The analytical and WHO-TEQ concentrations of PCDDs and PCDFs are summarized in Table 1. In toxicity equivalents, the concentrations estimated in eel and chub specimens range 0.901-1.99 pgWHOTE/g ww and 0.466-0.770 pgWHO-TE/g ww, respectively. As observed for NDL-PCBs and PBDEs, eels show higher contamination levels, 2-4 times greater than those measured in chub due to its highest lipid content. Additionally, the ratios [PCDFs]×[PCDDs]-1 show different characteristics between the two species: the PCDD component is higher than the PCDF component in the eel, whereas in the chub the ratio [PCDFs]/[PCDDs]-1= 2.3-3.1 reflects a higher contribution from PCDFs.

The profiles presented by the eel specimens (Figure 1) show visible differences among the three specimens than those showed by the chub; in the chub a profile consistency is visible among the specimens with many congeners close to their determination limits. In the eel, the profiles corresponding to the Trastevere and Magliana sites exhibit some overlapping whereas the Ponte Milvio specimen displays other features, suggesting a differential impact on the three study areas. The predominant congeners in specimens collected from the Trastevere and Magliana sites are F1 and D7 followed by the congeners D6, F3, D4, D2, D1, exhibiting comparable heights (Figure 1). In the Ponte Milvio specimen only the 2,3,7,8-TCDF and the OCDD appear to be remarkable, whilst the other congeners are significantly below the corresponding ones in the above-mentioned profiles. In the chub specimens only the F1 shows a relevant presence. These remarkable inter-specific difference could be attributed in part to the different ecological niches. However, though there is a need of further studies to elucidate the species-specific metabolic role in determining such differences.

The DL-PCBs contamination reflects the general pattern of contamination found in European fish [17]. In particular, the percentage of DL-PCB WHO-TEQ contribution relative to total WHO-TEQs ranges 74.8-83.3% in both species (Table 1). On average, the contribution of mono-ortho DL-PCBs is higher than the one by the non-ortho DL-PCBs (Table 1), with a predominance of the pentachloro substituted congener 118. A similar contribution range was observed in a German study in fish (eel, chub, ide and bream) collected from the River Elbe and its tributaries [18].



In the three urban sectors of the river Tiber investigated, some contamination differences were found in the fish sampled. These differences appear to be correlated only in part to the sector sampled. The eel specimen data seem to witness that the Trastevere sector, except for total PCBs, is the most contaminated site whereas the chub data, on the whole, are more erratic. As a general interpretation, the divergence in the results of the different chemicals (Tables 1) may be due to the different moving tendencies of the fish. This appears to be confirmed by the inter-site consistency of PCDD and PCDF profiles in the chub (Figure 1). For these chemicals, the eel specimen profiles appear relatively differentiated. Another consideration regards the possible use of these two fish species as bioaccumulation bioindicators. In this respect, the eel appears to be more suitable than the chub to monitor the contaminant of interest. A pronounced site-specific variability in NDL-PCBs and PCDDs + PCDFs data among eel specimens with respect to other fish species has been observed in the cited studies [10, 18]. The use of eel as a bioindicator is currently adopted in Belgium on a routine scale [6]. Anyway, the pronounced species-specific differences between the eel and the chub specimen profiles appear to limit the diagnostic power of these organisms as a source-identification tool. In addition, the eel body burden confirms that these chemicals can have an influence on the worldwide decline of the eel [19]: indeed this species was not included among the fish considered for the chemical monitoring under the Water Framework Directive. For what concerns the Regulation 1881/2006/EC and Recommendation 88/2006/EC, all eel specimens are contaminated above the pertinent maximum levels (ML) of 12 pgWHO-TE/g ww and all DL-PCB concentrations found in the chub specimens are above the pertinent action level (AL). Therefore, the situation appears particularly critical because the eel specimens considered in this study have significantly smaller sizes (average weight, 142 g) than the specimens for human consumption, which are marketed when they have a larger size and are eaten by some groups of people.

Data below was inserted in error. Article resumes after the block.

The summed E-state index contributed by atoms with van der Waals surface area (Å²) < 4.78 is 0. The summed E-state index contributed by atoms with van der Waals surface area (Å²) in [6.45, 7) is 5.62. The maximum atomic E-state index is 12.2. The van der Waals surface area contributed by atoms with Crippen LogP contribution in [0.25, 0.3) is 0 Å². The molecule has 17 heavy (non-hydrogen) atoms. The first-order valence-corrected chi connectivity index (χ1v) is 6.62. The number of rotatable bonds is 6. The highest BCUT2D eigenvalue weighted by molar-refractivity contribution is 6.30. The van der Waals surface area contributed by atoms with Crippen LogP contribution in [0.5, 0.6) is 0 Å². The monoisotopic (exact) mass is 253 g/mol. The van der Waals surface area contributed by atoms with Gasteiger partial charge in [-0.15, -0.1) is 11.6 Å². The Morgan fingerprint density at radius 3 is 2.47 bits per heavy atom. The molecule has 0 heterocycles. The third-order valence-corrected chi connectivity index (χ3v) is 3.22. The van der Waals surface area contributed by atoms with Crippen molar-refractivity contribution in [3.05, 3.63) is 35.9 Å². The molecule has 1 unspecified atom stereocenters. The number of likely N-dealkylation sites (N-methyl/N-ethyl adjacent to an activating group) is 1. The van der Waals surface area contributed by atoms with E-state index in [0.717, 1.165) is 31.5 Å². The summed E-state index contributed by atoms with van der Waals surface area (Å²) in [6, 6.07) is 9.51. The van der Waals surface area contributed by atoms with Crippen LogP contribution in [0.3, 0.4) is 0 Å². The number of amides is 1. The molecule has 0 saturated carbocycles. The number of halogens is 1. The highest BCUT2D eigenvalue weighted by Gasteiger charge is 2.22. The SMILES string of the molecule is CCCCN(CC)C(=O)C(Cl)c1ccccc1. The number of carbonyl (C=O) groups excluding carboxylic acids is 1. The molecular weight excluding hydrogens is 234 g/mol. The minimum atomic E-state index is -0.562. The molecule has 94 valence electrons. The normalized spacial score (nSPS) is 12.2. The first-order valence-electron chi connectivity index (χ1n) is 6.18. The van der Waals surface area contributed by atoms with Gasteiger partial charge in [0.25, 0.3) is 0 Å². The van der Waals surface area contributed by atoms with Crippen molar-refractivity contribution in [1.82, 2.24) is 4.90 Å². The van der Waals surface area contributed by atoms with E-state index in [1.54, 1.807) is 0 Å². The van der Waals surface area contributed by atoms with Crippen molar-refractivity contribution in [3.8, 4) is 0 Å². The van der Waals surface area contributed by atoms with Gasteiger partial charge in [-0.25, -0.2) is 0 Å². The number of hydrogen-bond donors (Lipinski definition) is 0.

Conflict of interest statement

There are no potential conflicts of interest or any financial or personal relationships with other people or organization that could inappropriately bias conduct and findings of this study.



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Address for correspondence:
Roberto Miniero
Dipartimento di Ambiente e Connessa Prevenzione Primaria, Istituto Superiore di Sanità
Viale Regina Elena 299
00161 Rome, Italy

Received on 23 March 2011.
Accepted on 26 July 2011.

Istituto Superiore di Sanità Roma - Rome - Italy